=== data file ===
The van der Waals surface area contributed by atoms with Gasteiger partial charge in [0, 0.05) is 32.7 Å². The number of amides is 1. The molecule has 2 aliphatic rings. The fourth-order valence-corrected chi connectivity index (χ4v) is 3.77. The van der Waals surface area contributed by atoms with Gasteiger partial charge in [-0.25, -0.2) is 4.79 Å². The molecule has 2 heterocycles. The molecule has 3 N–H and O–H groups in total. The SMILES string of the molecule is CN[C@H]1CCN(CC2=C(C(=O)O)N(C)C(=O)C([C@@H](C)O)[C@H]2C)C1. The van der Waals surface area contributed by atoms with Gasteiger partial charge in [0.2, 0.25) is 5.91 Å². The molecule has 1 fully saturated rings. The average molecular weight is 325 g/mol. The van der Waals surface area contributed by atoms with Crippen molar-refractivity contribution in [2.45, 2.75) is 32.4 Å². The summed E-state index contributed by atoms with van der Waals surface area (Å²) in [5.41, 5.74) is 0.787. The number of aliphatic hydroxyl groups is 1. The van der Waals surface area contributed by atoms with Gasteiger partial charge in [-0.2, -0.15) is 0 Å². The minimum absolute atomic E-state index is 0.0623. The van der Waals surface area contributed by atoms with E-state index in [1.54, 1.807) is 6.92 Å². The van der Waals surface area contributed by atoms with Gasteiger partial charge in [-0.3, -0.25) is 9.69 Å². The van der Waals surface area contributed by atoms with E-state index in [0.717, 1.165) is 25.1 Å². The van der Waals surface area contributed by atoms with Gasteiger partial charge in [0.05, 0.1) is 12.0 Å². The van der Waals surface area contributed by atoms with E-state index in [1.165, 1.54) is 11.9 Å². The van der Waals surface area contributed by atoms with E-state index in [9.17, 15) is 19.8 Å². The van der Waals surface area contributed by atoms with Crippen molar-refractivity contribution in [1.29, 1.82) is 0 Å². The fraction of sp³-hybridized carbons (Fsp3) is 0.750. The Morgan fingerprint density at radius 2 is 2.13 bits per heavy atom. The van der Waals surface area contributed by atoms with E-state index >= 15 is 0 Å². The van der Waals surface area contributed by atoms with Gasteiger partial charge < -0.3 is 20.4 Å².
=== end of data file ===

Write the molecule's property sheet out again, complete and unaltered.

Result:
The van der Waals surface area contributed by atoms with Gasteiger partial charge in [0, 0.05) is 32.7 Å². The number of amides is 1. The molecule has 2 aliphatic rings. The fourth-order valence-corrected chi connectivity index (χ4v) is 3.77. The van der Waals surface area contributed by atoms with Gasteiger partial charge in [-0.25, -0.2) is 4.79 Å². The molecule has 2 heterocycles. The molecule has 3 N–H and O–H groups in total. The SMILES string of the molecule is CN[C@H]1CCN(CC2=C(C(=O)O)N(C)C(=O)C([C@@H](C)O)[C@H]2C)C1. The van der Waals surface area contributed by atoms with Gasteiger partial charge in [0.2, 0.25) is 5.91 Å². The molecule has 1 fully saturated rings. The average molecular weight is 325 g/mol. The van der Waals surface area contributed by atoms with Crippen molar-refractivity contribution in [2.45, 2.75) is 32.4 Å². The summed E-state index contributed by atoms with van der Waals surface area (Å²) in [5.41, 5.74) is 0.787. The number of aliphatic hydroxyl groups is 1. The van der Waals surface area contributed by atoms with Gasteiger partial charge in [-0.2, -0.15) is 0 Å². The minimum absolute atomic E-state index is 0.0623. The van der Waals surface area contributed by atoms with E-state index in [1.54, 1.807) is 6.92 Å². The van der Waals surface area contributed by atoms with Gasteiger partial charge in [-0.3, -0.25) is 9.69 Å². The van der Waals surface area contributed by atoms with E-state index in [0.717, 1.165) is 25.1 Å². The van der Waals surface area contributed by atoms with Gasteiger partial charge in [0.05, 0.1) is 12.0 Å². The van der Waals surface area contributed by atoms with E-state index in [1.165, 1.54) is 11.9 Å². The van der Waals surface area contributed by atoms with E-state index in [9.17, 15) is 19.8 Å². The van der Waals surface area contributed by atoms with Crippen molar-refractivity contribution in [1.29, 1.82) is 0 Å². The fraction of sp³-hybridized carbons (Fsp3) is 0.750. The Morgan fingerprint density at radius 2 is 2.13 bits per heavy atom. The van der Waals surface area contributed by atoms with E-state index >= 15 is 0 Å². The van der Waals surface area contributed by atoms with Gasteiger partial charge < -0.3 is 20.4 Å².